Not only are the characters in I Fight for a Living caught between the external and internal conflicts of white and black media, they also reflected inter- and intra-racial political conflict. Winning fights and earning large purses—some easily ten-times more than the average annual salary of a black industrial worker—could be construed as evidence that African Americans were “fit” to succeed elsewhere in the economy. Their actions outside the ring, whether they performed as Good Fellows or Refined Gentlemen, could represent aspirations of gradual integration or rapid social equality. They fit squarely in the debates between Booker T. Washington and WEB DuBois over the best path to equality while navigating the obstacles placed by Progressive era politicians, many of whom sought to avoid such issues by simply banning interracial boxing matches.
In retrospect, a mule wasn’t a very difficult target for Sam Langford. It stood pretty still.
For an Afro-Canadian who freely migrated into, around, and outside of the United States in search of a good fight and a big purse, that was rare. Langford, like the many black boxers Moore follows, had to navigate moving goalposts for race, class, and gender in a nation experiencing drastic changes in each. He was, literally and figuratively, always on the move.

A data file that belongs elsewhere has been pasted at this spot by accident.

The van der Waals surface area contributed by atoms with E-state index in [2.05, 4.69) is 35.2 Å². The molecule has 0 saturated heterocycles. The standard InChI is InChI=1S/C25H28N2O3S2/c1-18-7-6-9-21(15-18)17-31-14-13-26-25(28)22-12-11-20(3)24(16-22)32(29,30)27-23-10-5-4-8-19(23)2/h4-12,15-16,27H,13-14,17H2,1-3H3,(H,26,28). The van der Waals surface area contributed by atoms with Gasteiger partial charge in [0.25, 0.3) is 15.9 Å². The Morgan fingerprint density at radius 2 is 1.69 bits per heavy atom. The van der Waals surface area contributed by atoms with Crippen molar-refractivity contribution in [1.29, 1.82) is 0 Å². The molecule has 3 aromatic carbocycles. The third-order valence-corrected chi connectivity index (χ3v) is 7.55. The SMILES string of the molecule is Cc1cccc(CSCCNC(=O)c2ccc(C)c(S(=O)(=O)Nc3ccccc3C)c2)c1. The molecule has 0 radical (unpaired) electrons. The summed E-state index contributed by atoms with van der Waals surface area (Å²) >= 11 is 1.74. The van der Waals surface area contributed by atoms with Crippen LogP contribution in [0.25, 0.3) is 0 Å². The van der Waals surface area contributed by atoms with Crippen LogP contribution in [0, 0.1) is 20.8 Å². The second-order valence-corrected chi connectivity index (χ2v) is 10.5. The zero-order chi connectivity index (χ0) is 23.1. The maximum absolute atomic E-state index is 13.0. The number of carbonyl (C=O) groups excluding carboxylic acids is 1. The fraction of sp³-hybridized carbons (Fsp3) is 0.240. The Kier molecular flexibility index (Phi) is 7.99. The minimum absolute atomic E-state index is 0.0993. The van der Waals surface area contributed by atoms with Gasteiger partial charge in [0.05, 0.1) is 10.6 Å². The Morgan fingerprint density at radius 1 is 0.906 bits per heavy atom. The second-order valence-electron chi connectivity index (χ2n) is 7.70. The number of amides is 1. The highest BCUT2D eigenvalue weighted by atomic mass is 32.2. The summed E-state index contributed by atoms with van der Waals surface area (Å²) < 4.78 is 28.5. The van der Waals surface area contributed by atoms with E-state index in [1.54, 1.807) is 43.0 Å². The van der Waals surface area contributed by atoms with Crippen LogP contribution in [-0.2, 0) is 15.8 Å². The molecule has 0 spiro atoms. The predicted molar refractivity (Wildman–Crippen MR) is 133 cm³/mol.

That feeling of constant motion pervades the pages. A comprehensive mix of primary and second source research integrated into vivid writing reflect all the passion of a second book. It is organized more thematically than chronologically which may escape the grasp of undergraduate students. But it could prove to be essential reading for graduate students in the field as part of a historiographical arc from earlier work on sport generally or boxing specifically and social class at the turn of the 20th century. It could also function as a sports-centric crossover for scholars of race and labor history, masculinity studies, or the cultural antecedents to the Harlem Renaissance. Regardless of taste, Lou Moore gives us a lot to chew on in I Fight for a Living.
Andrew R.M. Smith is Assistant Professor of Sport Management and History at Nichols College in Dudley, MA. He does not condone violence against draught animals.